- The Washington Times - Wednesday, September 13, 2006

NEW YORK — Washington’s options in Iraq are constrained by competing pressures from countries in the region for the U.S. to stay or to leave quickly, U.N. Secretary-General Kofi Annan said yesterday.

“The U.S. has found itself in a position where it cannot stay and it cannot leave,” he said at a press conference. “And if it has to leave, the timing has to be optimum and it has to be arranged in such a way that it does not lead to even greater disruption or violence.”

Pressed by reporters, he declined to offer suggestions. But in his first extended remarks since returning from a two-week, 11-country trip through the Middle East, Mr. Annan said most regional leaders felt the U.S. occupation of Iraq had harmed their countries.

“Honestly, most of the leaders I spoke to felt invasion of Iraq and its aftermath has been a real disaster for them. They feel it has destabilized the region,” Mr. Annan said.

“Actually, there were two schools,” he added. “Many leaders who felt the Americans should stay until the situation improves, and that having created the problem, [they] cannot walk away.

“Then you have another school, particularly in Iran, [where authorities believe] the presence of the U.S. is a problem and the U.S. should leave.”

The secretary-general said officials in Tehran told him that “if the U.S. were to decide to leave, they would help them leave.” The Iranians did not explain the comment, he said, “but they made it quite clear that the U.S. presence is a problem that must be withdrawn.”

The stay-or-go argument has been gathering steam in Washington, where lawmakers are grappling with whether or how to extricate more than 130,000 U.S. troops from an increasingly unpopular war. With November elections looming, politicians from both sides of the aisle are staking out positions for and against a withdrawal.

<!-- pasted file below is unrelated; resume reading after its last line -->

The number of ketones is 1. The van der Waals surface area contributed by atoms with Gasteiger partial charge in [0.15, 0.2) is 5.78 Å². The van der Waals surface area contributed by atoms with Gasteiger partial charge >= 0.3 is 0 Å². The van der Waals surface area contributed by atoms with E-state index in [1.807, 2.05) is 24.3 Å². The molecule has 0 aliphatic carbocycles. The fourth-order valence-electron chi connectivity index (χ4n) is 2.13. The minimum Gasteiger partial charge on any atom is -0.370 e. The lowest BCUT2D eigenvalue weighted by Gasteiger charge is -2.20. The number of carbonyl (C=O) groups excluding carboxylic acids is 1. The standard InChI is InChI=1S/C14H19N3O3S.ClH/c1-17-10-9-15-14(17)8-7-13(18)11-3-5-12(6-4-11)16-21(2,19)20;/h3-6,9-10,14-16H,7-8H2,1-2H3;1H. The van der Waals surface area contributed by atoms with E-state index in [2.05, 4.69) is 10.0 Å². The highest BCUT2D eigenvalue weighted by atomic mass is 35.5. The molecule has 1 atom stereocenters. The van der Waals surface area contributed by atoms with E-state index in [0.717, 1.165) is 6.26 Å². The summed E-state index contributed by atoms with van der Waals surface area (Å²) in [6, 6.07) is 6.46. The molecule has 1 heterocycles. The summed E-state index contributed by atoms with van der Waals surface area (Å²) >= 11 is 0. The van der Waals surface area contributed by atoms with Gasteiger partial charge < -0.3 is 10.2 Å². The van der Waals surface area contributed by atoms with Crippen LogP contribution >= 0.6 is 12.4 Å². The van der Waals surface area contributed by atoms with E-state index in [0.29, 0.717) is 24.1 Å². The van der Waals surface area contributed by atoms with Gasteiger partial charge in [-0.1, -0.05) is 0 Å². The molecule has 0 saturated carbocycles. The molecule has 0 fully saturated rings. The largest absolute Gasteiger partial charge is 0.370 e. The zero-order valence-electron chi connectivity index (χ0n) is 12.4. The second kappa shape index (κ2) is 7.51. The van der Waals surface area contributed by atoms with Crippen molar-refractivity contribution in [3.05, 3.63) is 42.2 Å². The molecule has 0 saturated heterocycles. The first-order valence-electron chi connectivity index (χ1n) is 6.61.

Iraqi authorities discovered 65 bodies in and around Baghdad yesterday, most of which had been bound and tortured. It was the latest evidence that organized death squads continue to operate in the capital, despite the redeployment of large numbers of American troops to the city.

Also yesterday, car bombings and mortar fire killed 32 persons and wounded 76, according to the Associated Press.

The United Nations has been asked by Iraqi and U.S. officials to take a larger role in the stabilization and rehabilitation of Iraq, a country that sits atop the second-largest oil reserve in the world.

At his press conference, Mr. Annan also praised donor nations and the often-divided U.N. Security Council for acting together to help bring peace and stability to Lebanon after Israel’s July invasion, which was prompted by the abduction by Hezbollah militants of two Israeli soldiers.

He also acknowledged frustration with Sudan’s refusal to permit an effective international peacekeeping force to enter the western Darfur region and stressed that Iran and the West must work quickly to restore some confidence before negotiations on nuclear uranium enrichment can go forward.

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